Three Bad Tooth Brushing Habits That Are Common Among Children – And How To Fix Them

For good dental health, the American Dental Association recommends brushing teeth at least twice per day. In spite of knowing this fact, many adults still struggle with proper oral hygiene. If you want your kids to be one of the adults for whom proper oral hygiene habits are second nature, the key is working with him or her to develop those habits early on in life. If your child learns to brush and floss properly when he or she is young, you can count on those habits, and his or her teeth, lasting a lifetime.

Unfortunately, a lot of children have poor tooth brushing hygiene habits. In spite of wanting what is best for their children, parents aren't always so sure how to correct these habits. Follow this guide to steer your child in the right direction.

Bad Habit #1: Brushing too quickly.

Many children spend far less than the recommended 2-3 minutes brushing their teeth. Start observing your child brushing from time to time, and evaluate whether he or she is spending long enough. If you discover that quick brushing sessions are a common occurrence in your home, take action sooner rather than later, so your child's teeth don't suffer the consequences of inadequate brushing.

How to fix it: Talk to your child about the importance of spending a full 2 minutes each time he or she brushes teeth, and put a timer in the bathroom. Have your child set it for 2 minutes and brush until it rings. Also, set a good example by using the timer when brushing your own teeth.

Bad Habit #2: Missing important spots while brushing.

Even if your child does spend a full 2 minutes brushing, he or she may be missing important spots. If the same spots are missed over and over again, cavities may form in these areas. It's hard to tell, even by watching, whether your child is reaching all of the important areas when brushing. A good way to know is to ask your oral hygienist during your child's cleaning appointment whether there are areas your child should focus on more.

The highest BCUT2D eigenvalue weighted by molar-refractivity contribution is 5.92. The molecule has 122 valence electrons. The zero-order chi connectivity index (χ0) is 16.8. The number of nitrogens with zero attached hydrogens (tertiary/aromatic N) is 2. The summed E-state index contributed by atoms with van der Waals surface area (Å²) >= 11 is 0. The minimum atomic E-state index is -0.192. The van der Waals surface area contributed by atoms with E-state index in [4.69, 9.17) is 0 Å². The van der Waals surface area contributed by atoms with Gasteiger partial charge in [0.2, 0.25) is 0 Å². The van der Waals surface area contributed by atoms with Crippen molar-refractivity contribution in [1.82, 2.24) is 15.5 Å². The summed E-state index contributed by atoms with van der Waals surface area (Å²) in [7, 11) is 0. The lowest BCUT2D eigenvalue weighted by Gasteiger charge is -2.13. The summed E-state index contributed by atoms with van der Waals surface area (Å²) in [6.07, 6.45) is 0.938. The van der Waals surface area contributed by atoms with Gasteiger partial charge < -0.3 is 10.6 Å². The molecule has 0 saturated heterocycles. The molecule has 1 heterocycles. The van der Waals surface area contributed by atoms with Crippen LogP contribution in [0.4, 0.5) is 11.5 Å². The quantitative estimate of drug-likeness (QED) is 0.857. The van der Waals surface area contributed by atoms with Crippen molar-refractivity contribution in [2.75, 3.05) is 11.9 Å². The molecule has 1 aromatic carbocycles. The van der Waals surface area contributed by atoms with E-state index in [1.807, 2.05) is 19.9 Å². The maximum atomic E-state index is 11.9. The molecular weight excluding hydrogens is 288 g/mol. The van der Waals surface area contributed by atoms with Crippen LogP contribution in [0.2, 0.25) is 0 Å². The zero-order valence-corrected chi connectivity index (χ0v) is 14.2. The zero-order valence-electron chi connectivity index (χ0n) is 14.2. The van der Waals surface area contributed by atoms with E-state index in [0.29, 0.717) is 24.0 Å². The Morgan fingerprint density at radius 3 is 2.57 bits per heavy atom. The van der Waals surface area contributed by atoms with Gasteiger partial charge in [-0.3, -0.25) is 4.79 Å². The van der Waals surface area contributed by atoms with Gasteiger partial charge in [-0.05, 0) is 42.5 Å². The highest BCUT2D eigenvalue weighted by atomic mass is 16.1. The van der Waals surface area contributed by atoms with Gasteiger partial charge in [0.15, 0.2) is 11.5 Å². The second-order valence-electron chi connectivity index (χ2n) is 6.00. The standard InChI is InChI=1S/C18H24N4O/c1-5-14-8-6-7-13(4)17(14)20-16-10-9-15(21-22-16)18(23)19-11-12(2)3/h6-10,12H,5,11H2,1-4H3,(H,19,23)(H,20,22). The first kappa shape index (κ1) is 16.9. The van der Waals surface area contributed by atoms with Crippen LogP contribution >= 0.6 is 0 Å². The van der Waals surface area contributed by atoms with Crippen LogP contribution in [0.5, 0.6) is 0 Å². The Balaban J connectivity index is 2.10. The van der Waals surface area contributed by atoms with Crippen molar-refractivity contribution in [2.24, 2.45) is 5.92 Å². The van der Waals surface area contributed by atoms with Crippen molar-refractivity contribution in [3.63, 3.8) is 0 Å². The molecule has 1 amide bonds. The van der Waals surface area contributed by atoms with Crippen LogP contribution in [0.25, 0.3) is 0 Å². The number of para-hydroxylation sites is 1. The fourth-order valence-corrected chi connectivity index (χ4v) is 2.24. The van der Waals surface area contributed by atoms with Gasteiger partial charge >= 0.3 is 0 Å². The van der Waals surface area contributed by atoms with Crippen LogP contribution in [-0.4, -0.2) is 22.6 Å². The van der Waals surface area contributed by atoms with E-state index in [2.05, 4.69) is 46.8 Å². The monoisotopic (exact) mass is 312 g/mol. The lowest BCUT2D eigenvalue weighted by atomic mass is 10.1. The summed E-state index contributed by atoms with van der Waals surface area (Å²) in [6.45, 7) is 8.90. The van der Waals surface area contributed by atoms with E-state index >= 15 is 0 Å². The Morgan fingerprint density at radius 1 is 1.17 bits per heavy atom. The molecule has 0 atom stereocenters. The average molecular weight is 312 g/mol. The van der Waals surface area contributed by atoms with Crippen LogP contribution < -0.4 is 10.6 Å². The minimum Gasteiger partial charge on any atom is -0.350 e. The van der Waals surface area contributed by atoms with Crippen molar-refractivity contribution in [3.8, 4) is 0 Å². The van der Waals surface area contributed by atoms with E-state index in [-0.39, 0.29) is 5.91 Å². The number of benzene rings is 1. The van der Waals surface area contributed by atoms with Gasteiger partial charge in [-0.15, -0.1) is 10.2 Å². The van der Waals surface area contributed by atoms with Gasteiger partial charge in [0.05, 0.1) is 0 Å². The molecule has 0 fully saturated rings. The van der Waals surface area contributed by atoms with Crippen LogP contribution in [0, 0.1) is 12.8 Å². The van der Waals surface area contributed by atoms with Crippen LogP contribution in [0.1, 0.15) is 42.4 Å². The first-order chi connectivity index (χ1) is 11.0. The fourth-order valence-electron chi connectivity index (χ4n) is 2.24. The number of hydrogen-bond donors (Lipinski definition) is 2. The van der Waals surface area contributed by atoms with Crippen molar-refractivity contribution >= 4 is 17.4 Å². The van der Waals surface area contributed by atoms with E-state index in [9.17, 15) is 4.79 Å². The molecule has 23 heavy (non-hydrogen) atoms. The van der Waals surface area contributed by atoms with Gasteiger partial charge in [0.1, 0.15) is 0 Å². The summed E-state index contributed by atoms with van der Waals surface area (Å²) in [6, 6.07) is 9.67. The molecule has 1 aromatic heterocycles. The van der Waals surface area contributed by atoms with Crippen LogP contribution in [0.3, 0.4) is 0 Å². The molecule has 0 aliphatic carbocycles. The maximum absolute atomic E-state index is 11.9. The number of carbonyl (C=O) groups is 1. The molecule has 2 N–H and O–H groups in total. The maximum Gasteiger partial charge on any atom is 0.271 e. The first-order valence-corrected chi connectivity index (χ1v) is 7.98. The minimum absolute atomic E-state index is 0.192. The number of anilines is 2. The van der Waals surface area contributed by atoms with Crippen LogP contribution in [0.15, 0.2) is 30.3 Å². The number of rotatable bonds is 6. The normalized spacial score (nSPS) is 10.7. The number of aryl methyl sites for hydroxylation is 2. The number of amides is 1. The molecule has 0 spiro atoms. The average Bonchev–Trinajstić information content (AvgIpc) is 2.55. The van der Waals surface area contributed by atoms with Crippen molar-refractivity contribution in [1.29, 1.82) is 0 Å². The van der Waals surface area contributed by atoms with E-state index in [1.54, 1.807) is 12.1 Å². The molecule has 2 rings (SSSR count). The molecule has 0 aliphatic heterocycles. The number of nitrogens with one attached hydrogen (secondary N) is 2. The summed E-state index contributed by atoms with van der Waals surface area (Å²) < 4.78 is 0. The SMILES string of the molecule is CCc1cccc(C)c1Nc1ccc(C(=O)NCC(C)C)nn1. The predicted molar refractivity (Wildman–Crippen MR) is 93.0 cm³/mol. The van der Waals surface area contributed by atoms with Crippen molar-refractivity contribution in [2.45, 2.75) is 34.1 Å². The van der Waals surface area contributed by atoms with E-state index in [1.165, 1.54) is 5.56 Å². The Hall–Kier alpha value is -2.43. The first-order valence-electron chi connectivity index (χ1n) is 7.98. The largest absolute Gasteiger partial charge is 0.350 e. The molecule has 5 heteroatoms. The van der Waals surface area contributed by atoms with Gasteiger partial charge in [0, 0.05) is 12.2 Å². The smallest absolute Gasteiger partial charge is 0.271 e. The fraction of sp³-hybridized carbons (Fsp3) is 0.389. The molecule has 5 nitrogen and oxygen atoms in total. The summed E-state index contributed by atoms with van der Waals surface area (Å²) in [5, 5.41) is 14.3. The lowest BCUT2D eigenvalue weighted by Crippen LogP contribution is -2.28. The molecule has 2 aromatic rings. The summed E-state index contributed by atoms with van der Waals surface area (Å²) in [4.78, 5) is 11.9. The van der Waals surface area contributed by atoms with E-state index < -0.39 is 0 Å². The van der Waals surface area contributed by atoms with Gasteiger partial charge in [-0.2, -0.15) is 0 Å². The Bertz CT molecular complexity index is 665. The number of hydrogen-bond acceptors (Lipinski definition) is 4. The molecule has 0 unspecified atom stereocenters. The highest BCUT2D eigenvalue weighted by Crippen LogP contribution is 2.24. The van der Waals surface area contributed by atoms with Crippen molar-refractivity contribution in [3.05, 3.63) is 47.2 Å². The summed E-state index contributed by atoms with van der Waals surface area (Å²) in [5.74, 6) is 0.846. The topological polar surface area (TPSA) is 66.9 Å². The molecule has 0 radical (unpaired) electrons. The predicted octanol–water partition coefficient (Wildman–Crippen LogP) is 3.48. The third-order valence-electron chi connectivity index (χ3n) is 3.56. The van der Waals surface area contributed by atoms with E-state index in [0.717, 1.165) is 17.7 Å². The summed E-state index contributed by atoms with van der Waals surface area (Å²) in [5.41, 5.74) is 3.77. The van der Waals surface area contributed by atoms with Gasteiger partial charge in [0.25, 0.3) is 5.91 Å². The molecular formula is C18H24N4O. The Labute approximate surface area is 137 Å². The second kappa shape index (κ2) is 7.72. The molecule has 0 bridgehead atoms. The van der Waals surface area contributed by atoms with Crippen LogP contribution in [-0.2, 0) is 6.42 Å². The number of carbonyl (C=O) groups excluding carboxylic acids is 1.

How to fix it: If your oral hygienist or children's dentist indicates your child is missing spots while brushing, make up a song to help your child remember to brush these places. For example, if your child is missing the back molars, your song could be "First we brush the insides, then we brush the outsides, then we brush the molars, 'cause they're important, too."

Another solution is to have your child chew a special red tablet that stains the areas where teeth are covered with plaque. There are several brands of these on the market, and a pediatric dentist can likely provide one for you. Visually seeing the areas where his or her teeth are still covered in plaque will help your child remember to brush these areas.

Bad Habit #3: Lying about tooth brushing.

Some children hate taking the time to brush their teeth, so they lie to their parents and say they have brushed when they really have not. Even if you think your child has been brushing, you should check from time to time to make sure he or she is not lying. Here are a few signs that indicate your child's teeth have not, in fact, been brushed:

  • Your child says he or she has brushed teeth, but the toothbrush is still dry.
  • The amount of toothpaste left in the tube has not decreased recently.
  • The bristles on your child's toothbrush never start looking worn out.
  • Your child's breath always seems smelly.

How to fix it: There are many ways to approach this problem, and which works best will depend on your child's age and personality. For young children, start supervising during tooth brushing time to ensure your child is, in fact, brushing. This also gives you the opportunity to ensure he or she is doing a thorough job. For older children, you can spot-check to make sure the toothbrush is wet after your child says he or she has brushed, and assign extra chores if you find your child has been lying.

Between getting dressed, eating breakfast, and packing book bags, it's common for oral hygiene to be overlooked in a child's morning routine. By being on the lookout for these common bad habits, however, you can ensure your child develops lifelong habits to keep his or her teeth cavity-free.